Native English speakers' blogs

I know most of the members here are English learners. Some of them may come here from all over the world just for improving their English skills. So, here come my questions:
1. Learners should only read the blogs by native English speakers? Learners want to learn standard English (AmE or BrE). They read and learn, but, if what they read is full of grammar, spelling or expression mistakes, what's the point of reading such blogs? Maybe you don't care who the blogs are by. Maybe you just want to communicate, not only to learn English, then it's fine. Maybe you'd say blogs by native speakers contain a few such mistakes, too. What's your viewpoint?
2. Do native speakers really want to come here and leave some comments for the learners? Imagine, if your mother tongue is Spanish and you see so many learners want to learn Spanish here, do you really want to take the time and respond to any questions? In doing so, what's the benefit you'd get? So, what could be the motivation for a native speaker to come here often? No wonder, learners often value the blogs by native speakers most! What do you think?!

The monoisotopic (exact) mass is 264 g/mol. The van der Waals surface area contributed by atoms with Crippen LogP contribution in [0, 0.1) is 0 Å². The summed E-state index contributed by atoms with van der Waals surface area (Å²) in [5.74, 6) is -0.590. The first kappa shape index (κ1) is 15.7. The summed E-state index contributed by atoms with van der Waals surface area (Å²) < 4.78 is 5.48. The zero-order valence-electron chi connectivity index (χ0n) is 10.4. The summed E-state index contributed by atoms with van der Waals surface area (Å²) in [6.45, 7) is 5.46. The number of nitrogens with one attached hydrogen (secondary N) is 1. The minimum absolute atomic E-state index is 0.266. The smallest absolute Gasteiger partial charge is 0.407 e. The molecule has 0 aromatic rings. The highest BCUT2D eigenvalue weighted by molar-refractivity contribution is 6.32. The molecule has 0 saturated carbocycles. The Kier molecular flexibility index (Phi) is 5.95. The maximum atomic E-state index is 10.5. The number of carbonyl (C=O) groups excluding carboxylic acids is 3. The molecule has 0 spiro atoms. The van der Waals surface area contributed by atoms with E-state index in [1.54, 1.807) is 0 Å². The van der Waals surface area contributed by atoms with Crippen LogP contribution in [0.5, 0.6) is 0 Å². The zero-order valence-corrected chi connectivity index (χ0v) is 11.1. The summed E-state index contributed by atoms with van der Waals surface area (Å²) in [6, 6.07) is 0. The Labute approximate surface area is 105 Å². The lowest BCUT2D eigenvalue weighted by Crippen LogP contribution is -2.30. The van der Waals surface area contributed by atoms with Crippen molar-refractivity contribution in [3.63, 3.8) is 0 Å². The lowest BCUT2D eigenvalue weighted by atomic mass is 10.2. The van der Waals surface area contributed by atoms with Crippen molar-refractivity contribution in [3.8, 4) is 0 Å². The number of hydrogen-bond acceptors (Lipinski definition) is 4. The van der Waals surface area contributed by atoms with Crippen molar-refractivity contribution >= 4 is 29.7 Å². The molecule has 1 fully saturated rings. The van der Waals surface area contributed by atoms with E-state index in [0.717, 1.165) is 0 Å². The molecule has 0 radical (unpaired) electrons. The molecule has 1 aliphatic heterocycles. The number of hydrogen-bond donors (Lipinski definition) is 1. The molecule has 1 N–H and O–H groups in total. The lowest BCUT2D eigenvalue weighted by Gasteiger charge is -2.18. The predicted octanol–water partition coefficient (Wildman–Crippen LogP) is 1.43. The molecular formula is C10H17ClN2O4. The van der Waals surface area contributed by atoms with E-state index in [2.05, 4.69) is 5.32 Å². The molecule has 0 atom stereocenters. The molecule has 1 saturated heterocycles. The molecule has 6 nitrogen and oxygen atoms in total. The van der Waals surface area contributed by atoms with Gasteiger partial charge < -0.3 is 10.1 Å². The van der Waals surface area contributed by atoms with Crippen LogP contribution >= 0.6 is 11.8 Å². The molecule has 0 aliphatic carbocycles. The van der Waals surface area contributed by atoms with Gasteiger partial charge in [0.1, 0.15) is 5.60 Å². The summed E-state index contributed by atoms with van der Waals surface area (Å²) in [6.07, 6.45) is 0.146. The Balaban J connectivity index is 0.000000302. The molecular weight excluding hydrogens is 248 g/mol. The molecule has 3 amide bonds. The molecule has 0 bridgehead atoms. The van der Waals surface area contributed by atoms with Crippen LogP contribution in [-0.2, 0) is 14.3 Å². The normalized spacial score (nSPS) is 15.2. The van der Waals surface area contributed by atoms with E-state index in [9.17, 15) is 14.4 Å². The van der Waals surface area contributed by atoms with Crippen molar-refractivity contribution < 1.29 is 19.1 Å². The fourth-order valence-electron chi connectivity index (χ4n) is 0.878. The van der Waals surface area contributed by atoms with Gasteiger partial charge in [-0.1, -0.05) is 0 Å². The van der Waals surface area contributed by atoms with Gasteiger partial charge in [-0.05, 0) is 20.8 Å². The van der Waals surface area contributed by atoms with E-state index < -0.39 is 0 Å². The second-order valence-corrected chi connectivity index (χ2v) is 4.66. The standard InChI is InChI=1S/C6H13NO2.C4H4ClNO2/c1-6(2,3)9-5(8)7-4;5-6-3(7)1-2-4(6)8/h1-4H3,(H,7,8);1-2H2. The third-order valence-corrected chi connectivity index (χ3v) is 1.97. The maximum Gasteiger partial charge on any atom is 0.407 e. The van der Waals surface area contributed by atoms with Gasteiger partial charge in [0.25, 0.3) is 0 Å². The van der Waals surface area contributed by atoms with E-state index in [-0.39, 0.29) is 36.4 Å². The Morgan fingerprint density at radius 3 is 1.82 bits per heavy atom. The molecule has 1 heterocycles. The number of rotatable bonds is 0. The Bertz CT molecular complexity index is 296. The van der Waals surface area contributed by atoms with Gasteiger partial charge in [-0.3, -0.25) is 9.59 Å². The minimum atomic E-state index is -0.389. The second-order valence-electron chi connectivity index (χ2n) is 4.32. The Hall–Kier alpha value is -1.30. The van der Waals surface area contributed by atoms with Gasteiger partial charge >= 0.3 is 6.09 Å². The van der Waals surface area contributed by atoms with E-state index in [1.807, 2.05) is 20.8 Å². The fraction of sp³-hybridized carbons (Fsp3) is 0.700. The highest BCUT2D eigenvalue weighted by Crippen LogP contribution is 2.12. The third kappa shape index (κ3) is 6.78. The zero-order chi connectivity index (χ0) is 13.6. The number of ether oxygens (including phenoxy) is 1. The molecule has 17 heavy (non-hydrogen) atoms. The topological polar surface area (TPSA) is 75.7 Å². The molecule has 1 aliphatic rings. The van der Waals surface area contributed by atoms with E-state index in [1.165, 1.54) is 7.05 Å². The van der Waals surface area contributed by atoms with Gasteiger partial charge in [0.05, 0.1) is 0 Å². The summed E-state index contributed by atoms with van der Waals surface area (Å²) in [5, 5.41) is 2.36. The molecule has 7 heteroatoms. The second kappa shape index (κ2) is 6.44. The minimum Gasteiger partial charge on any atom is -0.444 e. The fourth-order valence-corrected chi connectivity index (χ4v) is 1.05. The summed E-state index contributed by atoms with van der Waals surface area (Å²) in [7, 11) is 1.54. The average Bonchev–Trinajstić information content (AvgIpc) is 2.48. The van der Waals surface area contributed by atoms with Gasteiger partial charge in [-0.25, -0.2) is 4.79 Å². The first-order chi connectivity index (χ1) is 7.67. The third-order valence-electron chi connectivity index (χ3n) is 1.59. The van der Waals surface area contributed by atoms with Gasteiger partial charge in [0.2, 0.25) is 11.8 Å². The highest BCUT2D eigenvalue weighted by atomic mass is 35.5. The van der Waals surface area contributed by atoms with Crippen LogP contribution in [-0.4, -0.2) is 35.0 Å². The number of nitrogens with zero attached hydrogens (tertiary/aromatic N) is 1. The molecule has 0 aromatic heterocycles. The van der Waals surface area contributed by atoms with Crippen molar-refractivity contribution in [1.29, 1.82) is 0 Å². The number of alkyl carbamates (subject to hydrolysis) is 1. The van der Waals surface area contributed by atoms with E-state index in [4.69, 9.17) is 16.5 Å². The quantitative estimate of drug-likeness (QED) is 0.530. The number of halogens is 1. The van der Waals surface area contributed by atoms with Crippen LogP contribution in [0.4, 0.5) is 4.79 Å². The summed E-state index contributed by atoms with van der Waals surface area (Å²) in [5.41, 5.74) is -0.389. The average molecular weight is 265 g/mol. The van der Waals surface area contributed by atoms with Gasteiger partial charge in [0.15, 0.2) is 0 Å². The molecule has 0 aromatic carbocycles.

All the possible comments are welcome and would be highly appreciated!
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Comments

  • Nafis

    We can learn something by reading blogs whoever wrote - native speakers or nonnative, students or teachers. You know this blog is my favorite. I hope you enjoyed reading it.

  • Dear Expector, first I thought if I read learner's blogs, I will learn incorrect English structures. And, I remember once dear Tara encouraged all English learners to read each other's blogs. I trusted her because she is my teacher and started reading. I can tell it has been a good way to learn English. Since I notice gramatical mistakes and then, I try not to commit the same error. Moreover, some members have rich vocabulary and therefore, I can learn new words. So, I'm really happy I followed what dear Tara had suggested.